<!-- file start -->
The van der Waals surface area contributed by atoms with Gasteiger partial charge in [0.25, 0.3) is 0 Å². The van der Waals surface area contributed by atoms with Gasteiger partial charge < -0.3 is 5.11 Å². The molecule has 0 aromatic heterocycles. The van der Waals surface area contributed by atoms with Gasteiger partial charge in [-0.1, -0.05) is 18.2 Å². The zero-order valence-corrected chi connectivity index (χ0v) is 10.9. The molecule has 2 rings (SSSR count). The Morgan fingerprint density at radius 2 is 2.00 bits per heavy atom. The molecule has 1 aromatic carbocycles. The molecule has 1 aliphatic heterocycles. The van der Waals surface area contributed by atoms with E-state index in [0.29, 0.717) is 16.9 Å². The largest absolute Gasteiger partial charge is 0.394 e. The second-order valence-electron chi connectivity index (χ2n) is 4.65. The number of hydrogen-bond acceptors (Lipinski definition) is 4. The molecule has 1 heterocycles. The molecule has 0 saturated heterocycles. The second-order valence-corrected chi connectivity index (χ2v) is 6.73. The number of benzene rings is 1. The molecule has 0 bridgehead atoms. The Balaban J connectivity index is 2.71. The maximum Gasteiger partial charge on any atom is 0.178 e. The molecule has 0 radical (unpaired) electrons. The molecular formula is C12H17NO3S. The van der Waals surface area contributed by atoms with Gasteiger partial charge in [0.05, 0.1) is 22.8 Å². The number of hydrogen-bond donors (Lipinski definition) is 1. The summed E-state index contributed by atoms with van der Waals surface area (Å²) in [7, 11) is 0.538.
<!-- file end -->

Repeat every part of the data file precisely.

The van der Waals surface area contributed by atoms with Gasteiger partial charge in [0.25, 0.3) is 0 Å². The van der Waals surface area contributed by atoms with Gasteiger partial charge < -0.3 is 5.11 Å². The molecule has 0 aromatic heterocycles. The van der Waals surface area contributed by atoms with Gasteiger partial charge in [-0.1, -0.05) is 18.2 Å². The zero-order valence-corrected chi connectivity index (χ0v) is 10.9. The molecule has 2 rings (SSSR count). The Morgan fingerprint density at radius 2 is 2.00 bits per heavy atom. The molecule has 1 aromatic carbocycles. The molecule has 1 aliphatic heterocycles. The van der Waals surface area contributed by atoms with E-state index in [0.29, 0.717) is 16.9 Å². The largest absolute Gasteiger partial charge is 0.394 e. The second-order valence-electron chi connectivity index (χ2n) is 4.65. The number of hydrogen-bond acceptors (Lipinski definition) is 4. The molecule has 1 heterocycles. The molecule has 0 saturated heterocycles. The second-order valence-corrected chi connectivity index (χ2v) is 6.73. The number of benzene rings is 1. The molecule has 0 bridgehead atoms. The Balaban J connectivity index is 2.71. The maximum Gasteiger partial charge on any atom is 0.178 e. The molecule has 0 radical (unpaired) electrons. The molecular formula is C12H17NO3S. The van der Waals surface area contributed by atoms with Gasteiger partial charge in [0.05, 0.1) is 22.8 Å². The number of hydrogen-bond donors (Lipinski definition) is 1. The summed E-state index contributed by atoms with van der Waals surface area (Å²) in [7, 11) is 0.538.